Kristine Bunch was convicted by a jury in 1996 of felony murder for the death of her young son, Anthony (“Tony”), in a fire at their mobile home and sentenced to sixty years. [Footnote omitted.] In
2006, Bunch began pursuing post-conviction relief, which was ultimately denied by the postconviction court in 2010. . . . .
. . . . .
. . . As McAllister testified, fire victim toxicology analysis first appeared in the leading fire investigation guide in 2001, five years after Bunch’s trial. Bunch contends the post-conviction court’s finding that McAllister’s testimony was just an interpretation of evidence that existed at the time of trial “misses the point” because although the toxicology results existed at that time, this particular interpretation and application of the results did not. . . . Bunch does not dispute that the factual evidence existed at the time of her trial; rather, she claims that the current scientific analysis of the factual evidence was not then recognized. The amicus note that three state legislatures have recently passed resolutions supporting judicial review of cases in which faulty science is alleged to have contributed to an arson conviction, implicitly acknowledging the “transformative advancements” in the science of fire investigation since Bunch’s trial. Brief of the Amicus Curiae at 12 (citing 2010 resolutions from Oklahoma, Nebraska, and Arizona). [Footnote omitted.]
Bunch analogizes this evidence to DNA analysis, which has been considered newly discovered evidence even though the DNA evidence itself existed at the time of trial. . . . .
We do not believe fire victim toxicology analysis can be precisely equated with DNA analysis, because DNA analysis can now definitively prove whether or not a DNA sample is from a given person, whereas fire victim toxicology analysis only tends to prove one fire origin scenario is more likely than another. However, we do agree with Bunch that, just as the evolving science of DNA analysis became accepted as the scientifically reliable method for accurately interpreting even previously-existing DNA evidence, fire victim toxicology analysis has become recognized as a scientifically reliable method to better interpret existing evidence, and that it has done so since the time of Bunch’s trial. The post-conviction court’s finding that Bunch’s post-conviction evidence is just “different packaging” for the same conclusion does not give appropriate due to the science which has emerged since Bunch’s trial to support that conclusion. Thus, we agree with Bunch that the fire victim toxicology analysis offered by McAllister has been discovered since her trial.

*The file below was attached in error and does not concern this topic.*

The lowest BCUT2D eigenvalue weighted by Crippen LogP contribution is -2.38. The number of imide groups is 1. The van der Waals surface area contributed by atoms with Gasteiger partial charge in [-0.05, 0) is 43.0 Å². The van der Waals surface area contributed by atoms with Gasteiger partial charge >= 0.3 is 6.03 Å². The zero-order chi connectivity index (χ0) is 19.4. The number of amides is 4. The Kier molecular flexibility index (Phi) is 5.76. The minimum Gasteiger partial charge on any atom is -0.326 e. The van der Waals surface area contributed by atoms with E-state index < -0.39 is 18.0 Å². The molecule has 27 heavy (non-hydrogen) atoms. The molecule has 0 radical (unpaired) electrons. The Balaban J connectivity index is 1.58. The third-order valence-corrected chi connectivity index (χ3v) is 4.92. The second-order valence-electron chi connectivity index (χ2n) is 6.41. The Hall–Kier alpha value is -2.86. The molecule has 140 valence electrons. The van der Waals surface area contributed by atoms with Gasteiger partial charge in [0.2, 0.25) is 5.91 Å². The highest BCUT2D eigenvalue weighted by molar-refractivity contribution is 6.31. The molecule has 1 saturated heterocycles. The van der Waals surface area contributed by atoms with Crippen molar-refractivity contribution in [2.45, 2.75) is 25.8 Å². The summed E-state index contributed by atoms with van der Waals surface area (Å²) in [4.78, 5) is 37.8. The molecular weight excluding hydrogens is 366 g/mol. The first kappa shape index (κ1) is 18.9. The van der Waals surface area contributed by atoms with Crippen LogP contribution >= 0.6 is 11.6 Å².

. . . .
. . . [T]he post-conviction court did not find McAllister’s testimony was not worthy of credit because it doubted her credibility or veracity based upon a firsthand evaluation of her demeanor; the post-conviction court found her testimony not worthy of credit because it was in conflict with trial evidence, without considering that new science –rather than new or different facts – formed the basis for her opinion. In other words, the post-conviction court did not find McAllister unworthy of credit on the basis of her demeanor; it found her expert opinion unworthy of credit on the basis of its foundation. Under these circumstances, we do not think it necessary or appropriate to impute a personal credibility determination to which we must defer to the post-conviction court. To do so would virtually eviscerate appellate review of post-conviction denials because we would have to speculate in every instance that the post-conviction court could have concluded the witness was not credible based on his or her demeanor.